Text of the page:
5. Aw gee Mom, that was uncalled for. JCW might be biased for the convenience of drivers against the safety of everyone else but at least he’s polite.

  6. I’ve never seen home lie…just post things that people here desperately want not to be true.

  7. If posting outdated statistics that he desperately wants to be true is not lying, what is it?

  8. Why, pedestrians are just as responsible the second the foot hits the asphalt. Wearing all black in the middle of the night with no reflector on a bike or staring at the phone.

  9. The NHTSA data on pedestrian fatalities and the contributing causes is pretty clear – and it is odd anyone would call it lies. Traffic safety is always a shared responsibility among all users, including pedestrians. The other factor that is rarely noted is the increase in exposures. When X% more people are walking, it is reasonable to expect X% more incidents. This remains true until pedestrians dominate, as they do in some deep downtown areas in major metroplexes.
    James C. Walker, National Motorists Association

  10. Nationwide, the percentage of pedestrian commuters (based on less than complete data from polling about commuting)has only increased from 3% to 5% over the last 12 years, bicycles only to 1% of all commute trips. Obviously this doesn’t capture all trips-most walkers and cyclists have other reasons for travel by these modes, recreation, shopping, social, but may reflect overall numbers.(https://news.gallup.com/poll/241805/commuters-work-without-cars-past.aspx) This is a shame, and a major cause of Americans’ poor health, with $3.3 trillion spent on medical treatment last year.
    Since pedestrians make 6-7% of all trips (from memory of various articles on this over decades, while cyclists are only at 2-4% (more in a few cities), pragmatic mobility advocates should concentrate on improving sidewalks, crosswalks, reducing driver aggression,crime and grime, loose and loosely leashed dogs and quality of the walking experience.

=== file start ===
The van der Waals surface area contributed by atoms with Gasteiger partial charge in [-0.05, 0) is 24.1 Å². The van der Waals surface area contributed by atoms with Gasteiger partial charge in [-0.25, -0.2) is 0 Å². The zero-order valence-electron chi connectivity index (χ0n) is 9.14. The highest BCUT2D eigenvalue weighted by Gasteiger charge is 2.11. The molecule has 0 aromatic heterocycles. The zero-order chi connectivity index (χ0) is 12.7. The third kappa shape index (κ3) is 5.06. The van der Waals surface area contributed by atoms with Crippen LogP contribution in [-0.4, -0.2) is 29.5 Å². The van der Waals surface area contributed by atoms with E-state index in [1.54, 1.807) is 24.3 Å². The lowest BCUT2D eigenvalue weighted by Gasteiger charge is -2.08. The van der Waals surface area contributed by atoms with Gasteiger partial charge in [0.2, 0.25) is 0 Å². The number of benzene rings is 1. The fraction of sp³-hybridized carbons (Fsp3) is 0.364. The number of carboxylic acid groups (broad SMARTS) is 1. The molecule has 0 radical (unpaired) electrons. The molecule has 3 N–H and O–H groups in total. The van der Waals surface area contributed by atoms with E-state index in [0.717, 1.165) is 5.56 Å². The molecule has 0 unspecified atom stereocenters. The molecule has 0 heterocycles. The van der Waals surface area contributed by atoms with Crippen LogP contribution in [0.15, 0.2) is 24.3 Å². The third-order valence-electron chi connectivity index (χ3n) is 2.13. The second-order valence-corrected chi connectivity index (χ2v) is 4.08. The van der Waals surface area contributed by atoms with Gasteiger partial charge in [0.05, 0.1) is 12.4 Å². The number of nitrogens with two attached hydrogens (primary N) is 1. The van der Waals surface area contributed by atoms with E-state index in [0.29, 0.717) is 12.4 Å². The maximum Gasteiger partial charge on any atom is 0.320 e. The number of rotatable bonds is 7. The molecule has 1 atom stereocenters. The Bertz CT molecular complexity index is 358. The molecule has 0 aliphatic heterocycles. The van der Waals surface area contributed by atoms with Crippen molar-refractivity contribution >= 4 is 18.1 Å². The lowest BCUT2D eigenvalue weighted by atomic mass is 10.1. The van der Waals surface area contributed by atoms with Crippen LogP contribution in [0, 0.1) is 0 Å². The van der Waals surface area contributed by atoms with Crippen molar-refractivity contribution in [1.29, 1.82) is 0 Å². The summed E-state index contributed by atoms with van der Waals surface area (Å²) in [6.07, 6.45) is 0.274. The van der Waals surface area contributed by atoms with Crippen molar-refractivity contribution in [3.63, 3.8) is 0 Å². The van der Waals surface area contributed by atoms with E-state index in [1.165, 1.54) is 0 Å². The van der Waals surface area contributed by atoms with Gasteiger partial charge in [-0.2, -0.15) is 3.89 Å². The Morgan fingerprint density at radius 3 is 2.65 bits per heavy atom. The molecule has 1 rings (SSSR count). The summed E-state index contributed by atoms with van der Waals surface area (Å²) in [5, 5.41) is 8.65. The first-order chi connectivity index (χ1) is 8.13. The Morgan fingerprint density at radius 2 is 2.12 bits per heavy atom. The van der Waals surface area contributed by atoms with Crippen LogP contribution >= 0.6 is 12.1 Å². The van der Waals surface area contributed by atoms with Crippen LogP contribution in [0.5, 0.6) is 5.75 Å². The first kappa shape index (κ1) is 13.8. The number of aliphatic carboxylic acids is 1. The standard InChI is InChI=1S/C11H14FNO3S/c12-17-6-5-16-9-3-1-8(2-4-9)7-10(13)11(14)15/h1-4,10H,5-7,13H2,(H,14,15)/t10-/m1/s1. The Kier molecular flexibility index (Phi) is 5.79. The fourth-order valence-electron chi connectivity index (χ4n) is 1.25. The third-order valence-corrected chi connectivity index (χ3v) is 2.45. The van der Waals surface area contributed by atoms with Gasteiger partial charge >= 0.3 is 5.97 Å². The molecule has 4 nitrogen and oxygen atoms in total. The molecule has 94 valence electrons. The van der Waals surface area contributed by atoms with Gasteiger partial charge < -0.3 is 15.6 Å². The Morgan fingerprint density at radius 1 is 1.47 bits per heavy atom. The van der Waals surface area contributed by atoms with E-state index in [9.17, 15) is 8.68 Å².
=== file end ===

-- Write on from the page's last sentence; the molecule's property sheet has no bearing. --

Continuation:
11. James, the NHTSA data on pedestrian fatalities and the contributing causes is NOT pretty clear. The data is heavily based on account of the sole survivor of the crash, with the deceased not able to give their account. We know from crashes in which both parties survive, that their accounts usually implicate the other person as being at fault. Statistics based on one sided accounts of this kind are simply not accurate.

    The information they draw upon is traditionally extremely low quality for other reasons as well, as the data collection was never designed to be used for vulnerable users, so many relevant questions are never even asked or recorded as part of the investigation, and investigator bias has also been well established.

    The NHTSA 60% figure is simply a classic example of garbage in garbage out analysis.

  12. @Tom The times of day of pedestrian fatalities are factual, not subject to biased interpretation by the survivors or the officers. The ages & genders are factual, not subject to biased interpretation by anyone. These are not low quality information points.
    James C. Walker, National Motorists Association

  13. Tom said the NHTSA causes are NOT pretty clear. I find the time of day, the ages of victims, the genders of victims to be perfectly clear and NOT subject to misinterpretation by officers and witnesses. Much of the NHTSA data IS perfectly clear and not subject to misinterpretation.
    James C. Walker, National Motorists Association

  14. It’s an interesting idea that “pedestrians” need to constantly be vigilant and mature (and non-distracted) if they want to make it home alive. Normal people walking (another word for pedestrians) have only had to fear for their lives and remain on alert since people started flying around their (dying) towns in machines a century ago. This is probably not the best way to encourage walking or outdoor activities: telling them they better watch out or they’re dead meat.

  15. My parents taught me to walk safely to my elementary school about 8 blocks away which included crossing a busy four lane collector street. Look left, look right, look left again, and NEVER try to occupy the same space as a moving car. The advice has served me well for many decades. Road safety requires actions by all road users to stay safe.
    James C. Walker, National Motorists Association

  16. @JCW Are you purposefully trying to avoid what he was talking about or do you think people’s age, and gender are causes of crashes?